The Chicago business that eliminates the need to carry batteries on bikes to power electronics is experiencing increased interest during the pandemic.
🛢️ REMEDIATION: Northwestern University researchers have developed a highly porous smart sponge that could be used to efficiently and cost-effectively clean up oil spills. The sponge specifically targets the oil and can absorb more than 30 times its weight. Oil is removed by squeezing the sponge, which can be reused dozens of times without losing its effectiveness. (Northwestern University)
🤝 ACCELERATOR: Clean Energy Trust has chosen its first university accelerator cohort to support student entrepreneurs in the mid-continent region who are working on cleantech solutions. Student teams from Case Western Reserve University in Ohio and Northwestern University in Illinois are among the five participants. (Clean Energy Trust)
Now, more on PedalCell, a startup that created a device to harness cyclists’ motion to power electronic devices in real time, instead of relying on batteries or generators. The business is experiencing more customer demand during the pandemic, which could be tied to the well-documented boom in cycling as people look for ways to maintain social distancing while getting around. Chicago and Columbia, Missouri, are among the many cities where bike sales are surging.
The problem: “Solving the power problem is the biggest problem with cycling technology. … The idea of having a bike light, bike lock, tracking device, or keeping power on a bicycle is extremely difficult, unlike in a car or office,” said Adam Hokin, co-founder of PedalCell. Batteries need to be charged, don’t fit well on bikes, and die quickly when exposed to the outdoors. “Batteries are good at storing power, but we didn’t need to store power. We needed more real-time energy management and generation,” Hokin said. Bike generators have been on the market for years but have a low power output, are costly, take a long time to install, and generally are permanent once installed.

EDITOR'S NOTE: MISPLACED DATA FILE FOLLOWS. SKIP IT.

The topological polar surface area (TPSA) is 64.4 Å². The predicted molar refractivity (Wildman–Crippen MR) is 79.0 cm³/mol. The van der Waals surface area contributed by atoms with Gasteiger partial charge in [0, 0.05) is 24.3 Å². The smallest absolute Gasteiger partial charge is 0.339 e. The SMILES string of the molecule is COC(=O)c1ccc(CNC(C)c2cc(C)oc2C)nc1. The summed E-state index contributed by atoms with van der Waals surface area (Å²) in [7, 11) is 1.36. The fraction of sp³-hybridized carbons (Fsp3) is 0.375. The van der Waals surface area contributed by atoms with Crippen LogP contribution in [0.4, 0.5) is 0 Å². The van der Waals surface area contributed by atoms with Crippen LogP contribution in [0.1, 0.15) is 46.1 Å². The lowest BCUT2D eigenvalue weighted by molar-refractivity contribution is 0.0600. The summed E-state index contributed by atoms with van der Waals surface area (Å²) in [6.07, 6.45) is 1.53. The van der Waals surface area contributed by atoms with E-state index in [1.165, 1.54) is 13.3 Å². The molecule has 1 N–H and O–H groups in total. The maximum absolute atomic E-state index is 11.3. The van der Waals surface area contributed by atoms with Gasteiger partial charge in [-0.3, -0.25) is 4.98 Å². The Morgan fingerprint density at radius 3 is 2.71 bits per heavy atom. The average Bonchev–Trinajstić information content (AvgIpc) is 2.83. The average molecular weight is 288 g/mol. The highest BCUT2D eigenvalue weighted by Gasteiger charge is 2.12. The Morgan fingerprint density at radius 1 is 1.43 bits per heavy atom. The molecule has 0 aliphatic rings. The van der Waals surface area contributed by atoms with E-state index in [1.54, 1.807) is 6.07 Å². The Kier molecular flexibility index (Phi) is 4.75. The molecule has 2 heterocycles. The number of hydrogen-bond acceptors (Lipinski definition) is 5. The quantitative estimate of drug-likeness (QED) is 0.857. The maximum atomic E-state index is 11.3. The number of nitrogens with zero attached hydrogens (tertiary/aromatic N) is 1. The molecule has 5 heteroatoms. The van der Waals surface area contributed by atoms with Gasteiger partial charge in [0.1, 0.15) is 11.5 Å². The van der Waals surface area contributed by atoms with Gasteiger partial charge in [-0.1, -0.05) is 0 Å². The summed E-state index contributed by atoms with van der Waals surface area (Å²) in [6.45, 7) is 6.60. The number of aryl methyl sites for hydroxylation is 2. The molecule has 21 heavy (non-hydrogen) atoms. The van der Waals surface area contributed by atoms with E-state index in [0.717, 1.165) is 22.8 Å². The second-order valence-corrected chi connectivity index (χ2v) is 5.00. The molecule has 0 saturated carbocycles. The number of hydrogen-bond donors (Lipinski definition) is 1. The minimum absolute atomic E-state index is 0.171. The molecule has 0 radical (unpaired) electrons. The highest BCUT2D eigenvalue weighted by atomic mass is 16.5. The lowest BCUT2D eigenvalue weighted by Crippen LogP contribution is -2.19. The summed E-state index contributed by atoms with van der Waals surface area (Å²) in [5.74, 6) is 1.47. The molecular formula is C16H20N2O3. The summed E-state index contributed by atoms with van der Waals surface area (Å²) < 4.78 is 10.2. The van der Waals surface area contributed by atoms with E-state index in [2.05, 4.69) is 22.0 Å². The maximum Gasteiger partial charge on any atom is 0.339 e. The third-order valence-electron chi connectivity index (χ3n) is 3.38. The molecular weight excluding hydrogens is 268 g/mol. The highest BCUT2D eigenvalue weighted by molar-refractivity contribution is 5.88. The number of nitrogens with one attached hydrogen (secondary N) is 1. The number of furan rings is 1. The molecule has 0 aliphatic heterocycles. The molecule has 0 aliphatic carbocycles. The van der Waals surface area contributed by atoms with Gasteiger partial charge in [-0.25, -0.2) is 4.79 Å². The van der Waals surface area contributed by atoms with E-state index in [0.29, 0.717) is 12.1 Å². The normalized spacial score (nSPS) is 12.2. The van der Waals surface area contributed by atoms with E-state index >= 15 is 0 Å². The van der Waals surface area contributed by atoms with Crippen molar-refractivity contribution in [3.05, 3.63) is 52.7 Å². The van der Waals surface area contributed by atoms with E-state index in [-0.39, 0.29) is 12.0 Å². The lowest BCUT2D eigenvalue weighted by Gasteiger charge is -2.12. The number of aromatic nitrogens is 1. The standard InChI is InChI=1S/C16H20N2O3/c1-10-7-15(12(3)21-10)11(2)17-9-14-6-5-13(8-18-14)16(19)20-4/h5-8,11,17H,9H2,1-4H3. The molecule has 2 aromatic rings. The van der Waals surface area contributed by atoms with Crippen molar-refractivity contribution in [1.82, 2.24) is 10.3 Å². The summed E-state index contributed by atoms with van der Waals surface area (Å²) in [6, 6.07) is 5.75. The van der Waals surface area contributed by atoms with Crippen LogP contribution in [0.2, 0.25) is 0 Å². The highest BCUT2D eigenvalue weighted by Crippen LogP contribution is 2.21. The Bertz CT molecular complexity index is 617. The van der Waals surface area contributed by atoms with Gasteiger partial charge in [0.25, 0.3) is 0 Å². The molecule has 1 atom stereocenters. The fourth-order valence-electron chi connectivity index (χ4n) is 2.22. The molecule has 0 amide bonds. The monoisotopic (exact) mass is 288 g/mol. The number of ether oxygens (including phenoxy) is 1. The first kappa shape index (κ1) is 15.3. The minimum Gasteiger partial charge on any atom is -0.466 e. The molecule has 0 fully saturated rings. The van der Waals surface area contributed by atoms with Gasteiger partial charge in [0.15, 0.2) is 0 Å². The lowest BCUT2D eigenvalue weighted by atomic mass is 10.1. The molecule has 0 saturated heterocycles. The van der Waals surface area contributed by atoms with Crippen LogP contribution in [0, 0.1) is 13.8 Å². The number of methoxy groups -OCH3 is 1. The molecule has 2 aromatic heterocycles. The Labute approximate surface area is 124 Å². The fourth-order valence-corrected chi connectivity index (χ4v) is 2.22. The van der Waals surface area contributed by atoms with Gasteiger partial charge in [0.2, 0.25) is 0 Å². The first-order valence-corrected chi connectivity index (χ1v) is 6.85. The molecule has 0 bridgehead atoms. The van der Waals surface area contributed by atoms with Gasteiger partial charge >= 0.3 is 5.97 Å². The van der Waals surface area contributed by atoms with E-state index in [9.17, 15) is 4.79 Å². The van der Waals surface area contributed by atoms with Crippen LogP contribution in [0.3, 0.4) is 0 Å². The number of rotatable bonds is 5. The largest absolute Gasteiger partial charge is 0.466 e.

The technology: “We developed a solution over four years that combines a custom designed generator with proprietary firmware and patented electronics,” Hokin said. Users plug their electronic devices into two USB ports on a unit that affixes to bike handlebars. The patented system is powered by a generator that touches a wheel rim and produces controlled charging currents as the wheel spins.
The impact: The device provides a continuous, sustainable power source at a fraction of the price of competing power units. It is easy and quick to install and can be transferred between bikes. PedalCell systems provides about six times more sustainable power than competing products, Hokin said.
The backstory: Hokin met his business partner and co-founder, Vishaal Mali, when he was a freshman at the University of Michigan and Mali was a high school senior. They both questioned why more people didn’t use bikes for transportation and identified the power problem as one culprit. PedalCell officially launched in 2015 and the first product was sold in 2017.
What’s next: PedalCell has experienced a surge in demand because of the pandemic, but the global supply chain issues have slowed the ability to get products to customers. But Hokin said it has forced them to “get creative” and product flow should improve soon. The partners are looking at different avenues of distribution such as new retailers and B2B sales. “When we look to the future it’s exciting, and we’re looking at different business models,” Hokin said.
Do you know of a Midwest business whose products solve problems and improve sustainability? Let me know so I can include them in a future newsletter. Email email@example.com or connect on Twitter @centereddottech.